World News Editor
On February 6th, 2023, a 7.8 magnitude earthquake struck Turkey and Syria, leaving over 50,000 people dead, according to official reports from February 24th. In addition, thousands of buildings toppled over, leaving hundreds of thousands without shelter and in search of basic life necessities. Those without shelter faced freezing temperatures, rain, and snow. In Syria alone, the UN projected that 5.3 million people lost their homes and were without shelter. For Turkey, this is the deadliest earthquake the people have faced since 1939, when over 30,000 people died.
Those whose houses did manage to survive the quake were hesitant to return to their homes, fearing that they too would collapse in the following days. Instead, most people made shelters and fire out of rubble, attempting to stay warm in freezing conditions. The quake’s epicenter was located near the Turkish city of Gaziantep, home to 500,000 Syrian refugees. Nearly all of the city was left in ruins, as were many neighboring cities and towns, such as Antakya. Experts say that rebuilding these cities will take years, if not decades.
In parts of Turkey affected by the quake, a three-month state of emergency is in place, and tens of countries have sent humanitarian aid, setting up a healthcare system — something that was lacking immediately following the disaster. While sending rescue and recovery teams was a crucial step in helping both countries begin the path to recovery, the destruction of roads and highways leading to the most affected areas have delayed humanitarian aid. In Syria, several factors have slowed recovery efforts, including the ongoing civil war and the country’s foreign relationships; however, the UN has vowed to provide just under $400 million in aid and is leading the country’s recovery efforts, whether directly or through financial support. While some aid has reached Syria, many claim it is insufficient, and the country remains in desperate need of as many supplies and helpers as possible.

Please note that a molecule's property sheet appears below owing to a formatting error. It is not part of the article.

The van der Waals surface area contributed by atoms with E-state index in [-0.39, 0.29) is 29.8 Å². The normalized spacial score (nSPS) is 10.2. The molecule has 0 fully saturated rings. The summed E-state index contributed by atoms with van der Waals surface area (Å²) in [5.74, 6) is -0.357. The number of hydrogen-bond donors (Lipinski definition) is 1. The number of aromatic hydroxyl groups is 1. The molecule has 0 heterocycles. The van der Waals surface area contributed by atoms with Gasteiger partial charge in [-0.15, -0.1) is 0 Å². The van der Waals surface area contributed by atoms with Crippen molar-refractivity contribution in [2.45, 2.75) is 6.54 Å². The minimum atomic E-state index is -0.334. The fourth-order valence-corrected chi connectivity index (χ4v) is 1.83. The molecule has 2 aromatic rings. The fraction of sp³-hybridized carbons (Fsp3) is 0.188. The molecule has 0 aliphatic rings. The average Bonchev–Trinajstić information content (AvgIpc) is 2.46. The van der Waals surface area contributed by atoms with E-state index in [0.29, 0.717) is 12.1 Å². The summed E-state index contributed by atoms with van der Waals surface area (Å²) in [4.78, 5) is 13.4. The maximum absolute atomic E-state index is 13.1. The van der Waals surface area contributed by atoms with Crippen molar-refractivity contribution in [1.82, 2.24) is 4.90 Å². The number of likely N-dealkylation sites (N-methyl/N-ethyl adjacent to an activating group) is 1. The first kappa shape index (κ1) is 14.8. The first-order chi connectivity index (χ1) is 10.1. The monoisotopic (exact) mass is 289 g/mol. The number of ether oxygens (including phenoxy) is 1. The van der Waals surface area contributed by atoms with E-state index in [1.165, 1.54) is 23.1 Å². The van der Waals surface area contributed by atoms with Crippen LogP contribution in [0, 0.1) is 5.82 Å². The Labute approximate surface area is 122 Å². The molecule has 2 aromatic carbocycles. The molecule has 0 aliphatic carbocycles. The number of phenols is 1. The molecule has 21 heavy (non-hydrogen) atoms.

This earthquake and the government’s response have brought Turkish President Recep Tayyip Erdoğan into the spotlight. Despite severe infrastructure problems facing the country following the quake, Erdoğan announced that elections would occur in May, a month earlier than originally scheduled. Erdoğan is rumored to have made this announcement in an effort to complete elections as soon as possible, increasing his chances of another term; as the country mourns the loss of tens of thousands of citizens and begins to transform mourning into anger, Erdoğan’s chances of being re-elected might dwindle. Having elections sooner means Erdoğan is more likely to get ahead of scrutiny, raising his chances of serving longer.
Only time will tell how Syria and Turkey make it out of this natural disaster. This earthquake is one of the worst natural disasters of the century, but hopefully, in the coming years, infrastructure will be rebuilt, and both countries can recover.